News Feature | August 14, 2014

Paramedics Use Google Glass While Transporting ER Patients

By Karla Paris

Google Glass On Paramedics

A hospital transportation provider is testing in-route transmission of patient conditions to hospital doctors who are monitoring the situation via tablet or desktop computer.

MedEx Ambulance Service, a Skokie, IL-based company providing transportation to hospitals and other healthcare sites throughout the Chicago area, is experimenting with Google Glass in an effort to provide better care for patients.

MedEx offers an integrated air and ground ambulance service program. Its air ambulance services are offered through an alliance with Air Methods, a provider of air ambulance services. MedEx uses Zoll’s computer aided dispatch software, which integrates with its on-board computers, GPS/Navigation, tracking, and Zoll E-Series cardiac monitors. Its cardiac monitors enable the transporter to transmit STEMI-12 lead ECGs from the ambulance to the hospital, reducing door to intervention times.

With its already advanced patient transportation capabilities, the venture with Google Glass does not come as a surprise. The company has acquired two pairs of Google Glass installed with software and connected to the Internet, allowing paramedics to transmit live video and audio from an ambulance to a doctor in an emergency room who will be able to watch the video stream on a tablet or desktop computer.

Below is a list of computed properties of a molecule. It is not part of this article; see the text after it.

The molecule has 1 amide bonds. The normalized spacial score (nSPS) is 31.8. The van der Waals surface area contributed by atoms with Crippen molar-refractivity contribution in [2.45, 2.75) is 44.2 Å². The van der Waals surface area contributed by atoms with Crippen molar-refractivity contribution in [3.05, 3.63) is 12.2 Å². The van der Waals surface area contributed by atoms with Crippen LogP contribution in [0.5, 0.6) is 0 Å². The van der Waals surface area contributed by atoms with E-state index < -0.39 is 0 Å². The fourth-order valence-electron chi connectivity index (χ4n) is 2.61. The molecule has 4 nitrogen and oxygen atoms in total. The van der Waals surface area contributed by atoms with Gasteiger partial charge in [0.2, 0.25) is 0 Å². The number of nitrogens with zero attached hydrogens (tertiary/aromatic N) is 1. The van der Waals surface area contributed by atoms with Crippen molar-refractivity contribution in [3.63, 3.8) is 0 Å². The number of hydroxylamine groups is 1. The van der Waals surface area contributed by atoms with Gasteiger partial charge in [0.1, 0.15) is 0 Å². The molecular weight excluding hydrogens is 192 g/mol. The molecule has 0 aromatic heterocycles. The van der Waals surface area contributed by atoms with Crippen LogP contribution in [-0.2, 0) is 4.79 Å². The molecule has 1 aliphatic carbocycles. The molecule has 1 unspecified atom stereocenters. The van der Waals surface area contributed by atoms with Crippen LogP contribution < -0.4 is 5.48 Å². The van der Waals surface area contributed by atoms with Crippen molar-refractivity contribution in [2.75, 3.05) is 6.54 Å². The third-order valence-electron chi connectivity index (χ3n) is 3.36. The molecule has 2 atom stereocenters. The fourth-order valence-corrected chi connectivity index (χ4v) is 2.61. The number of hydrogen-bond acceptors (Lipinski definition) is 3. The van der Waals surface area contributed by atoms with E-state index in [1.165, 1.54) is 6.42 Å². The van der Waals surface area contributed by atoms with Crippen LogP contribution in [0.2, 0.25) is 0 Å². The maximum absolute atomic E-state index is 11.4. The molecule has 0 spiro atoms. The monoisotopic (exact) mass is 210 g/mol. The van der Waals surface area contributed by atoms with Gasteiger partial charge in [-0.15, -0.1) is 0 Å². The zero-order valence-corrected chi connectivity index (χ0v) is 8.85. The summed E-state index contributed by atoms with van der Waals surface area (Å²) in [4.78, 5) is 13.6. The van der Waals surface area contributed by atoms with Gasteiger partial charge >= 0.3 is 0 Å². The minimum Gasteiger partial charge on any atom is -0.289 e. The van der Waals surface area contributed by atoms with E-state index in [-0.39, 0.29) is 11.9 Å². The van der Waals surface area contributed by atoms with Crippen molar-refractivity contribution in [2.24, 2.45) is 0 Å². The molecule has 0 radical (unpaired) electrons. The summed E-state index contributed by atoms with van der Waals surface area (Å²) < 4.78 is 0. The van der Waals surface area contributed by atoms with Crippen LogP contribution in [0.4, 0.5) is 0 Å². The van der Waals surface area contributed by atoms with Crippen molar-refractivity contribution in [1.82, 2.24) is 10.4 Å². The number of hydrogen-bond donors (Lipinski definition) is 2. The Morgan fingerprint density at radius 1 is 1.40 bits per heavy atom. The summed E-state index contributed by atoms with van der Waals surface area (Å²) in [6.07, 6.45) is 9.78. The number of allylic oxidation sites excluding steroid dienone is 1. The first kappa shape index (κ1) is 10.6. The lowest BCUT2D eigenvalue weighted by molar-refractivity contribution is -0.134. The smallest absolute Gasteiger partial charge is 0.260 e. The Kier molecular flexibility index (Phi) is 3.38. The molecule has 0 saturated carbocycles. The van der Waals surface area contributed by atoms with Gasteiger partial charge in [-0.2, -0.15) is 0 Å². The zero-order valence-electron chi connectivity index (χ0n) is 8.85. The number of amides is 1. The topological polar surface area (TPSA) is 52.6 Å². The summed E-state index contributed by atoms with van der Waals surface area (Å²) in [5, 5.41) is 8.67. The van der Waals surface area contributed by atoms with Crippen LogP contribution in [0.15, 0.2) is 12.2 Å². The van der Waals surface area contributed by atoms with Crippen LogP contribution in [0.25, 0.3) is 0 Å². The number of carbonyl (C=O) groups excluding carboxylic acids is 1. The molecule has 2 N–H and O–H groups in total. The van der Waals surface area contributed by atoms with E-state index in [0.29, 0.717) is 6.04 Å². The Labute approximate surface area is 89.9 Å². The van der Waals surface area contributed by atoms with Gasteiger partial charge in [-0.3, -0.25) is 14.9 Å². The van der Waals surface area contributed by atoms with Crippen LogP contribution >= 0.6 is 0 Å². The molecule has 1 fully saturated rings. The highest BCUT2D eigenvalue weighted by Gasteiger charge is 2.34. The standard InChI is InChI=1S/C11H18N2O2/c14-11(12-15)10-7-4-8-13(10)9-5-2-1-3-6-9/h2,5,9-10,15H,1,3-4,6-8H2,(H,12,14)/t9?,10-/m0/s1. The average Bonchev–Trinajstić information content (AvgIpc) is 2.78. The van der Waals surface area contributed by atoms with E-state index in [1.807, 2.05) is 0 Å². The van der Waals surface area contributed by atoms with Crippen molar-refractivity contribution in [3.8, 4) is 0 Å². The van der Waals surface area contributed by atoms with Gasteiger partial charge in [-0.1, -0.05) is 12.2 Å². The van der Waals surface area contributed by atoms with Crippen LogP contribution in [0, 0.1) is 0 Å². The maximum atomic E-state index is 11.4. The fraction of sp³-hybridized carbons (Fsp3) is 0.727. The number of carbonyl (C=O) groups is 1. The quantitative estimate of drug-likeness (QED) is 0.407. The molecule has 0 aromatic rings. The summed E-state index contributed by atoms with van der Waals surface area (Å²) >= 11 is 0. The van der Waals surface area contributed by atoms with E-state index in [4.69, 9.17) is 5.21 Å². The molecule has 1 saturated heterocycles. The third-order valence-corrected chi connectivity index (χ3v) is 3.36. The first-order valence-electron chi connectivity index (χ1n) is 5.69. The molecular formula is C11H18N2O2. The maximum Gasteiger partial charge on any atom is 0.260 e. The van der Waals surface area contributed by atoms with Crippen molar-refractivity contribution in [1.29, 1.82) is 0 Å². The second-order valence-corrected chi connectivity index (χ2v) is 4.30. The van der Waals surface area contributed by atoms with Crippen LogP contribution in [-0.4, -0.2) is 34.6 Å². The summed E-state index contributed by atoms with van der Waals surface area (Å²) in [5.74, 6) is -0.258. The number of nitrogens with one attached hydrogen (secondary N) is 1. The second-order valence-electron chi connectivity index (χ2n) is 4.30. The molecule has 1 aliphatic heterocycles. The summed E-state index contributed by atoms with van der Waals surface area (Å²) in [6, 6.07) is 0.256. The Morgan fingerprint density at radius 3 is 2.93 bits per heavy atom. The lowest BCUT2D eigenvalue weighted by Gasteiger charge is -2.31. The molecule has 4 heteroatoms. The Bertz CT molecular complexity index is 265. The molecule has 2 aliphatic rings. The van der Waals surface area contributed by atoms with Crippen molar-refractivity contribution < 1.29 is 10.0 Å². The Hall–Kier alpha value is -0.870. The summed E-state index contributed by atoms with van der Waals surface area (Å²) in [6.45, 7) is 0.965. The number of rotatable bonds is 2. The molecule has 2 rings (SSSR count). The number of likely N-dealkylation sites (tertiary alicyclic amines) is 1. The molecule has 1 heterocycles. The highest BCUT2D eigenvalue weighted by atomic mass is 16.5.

Virtual medical exams where doctors in distant locations evaluate patients online are nothing new. Video consultations have traditionally connected patients in rural areas to specialists at urban medical centers. Google Glass offers the potential to expand video interactions into all corners of the health care industry due to its mobility.

Plans are set to begin testing Google Glass with Advocate Illinois Masonic Medical Center in Chicago later this month, but before Illinois Masonic can take part in the MedEx test Google Glass has to be cleared for use by the hospital's legal department. Any software that sends patient information to a doctor, hospital, or other health care provider must comply with federal regulations that protect the privacy of personal health data.

Out of the box, Google Glass does not comply with the federal privacy law, known as the Health Insurance Portability and Accountability Act. But Pristine Inc., a startup based in Austin, Texas, has customized the device for the medical profession in a way that the company said meets data security and patient privacy standards.

SOURCE: The Chicago Tribune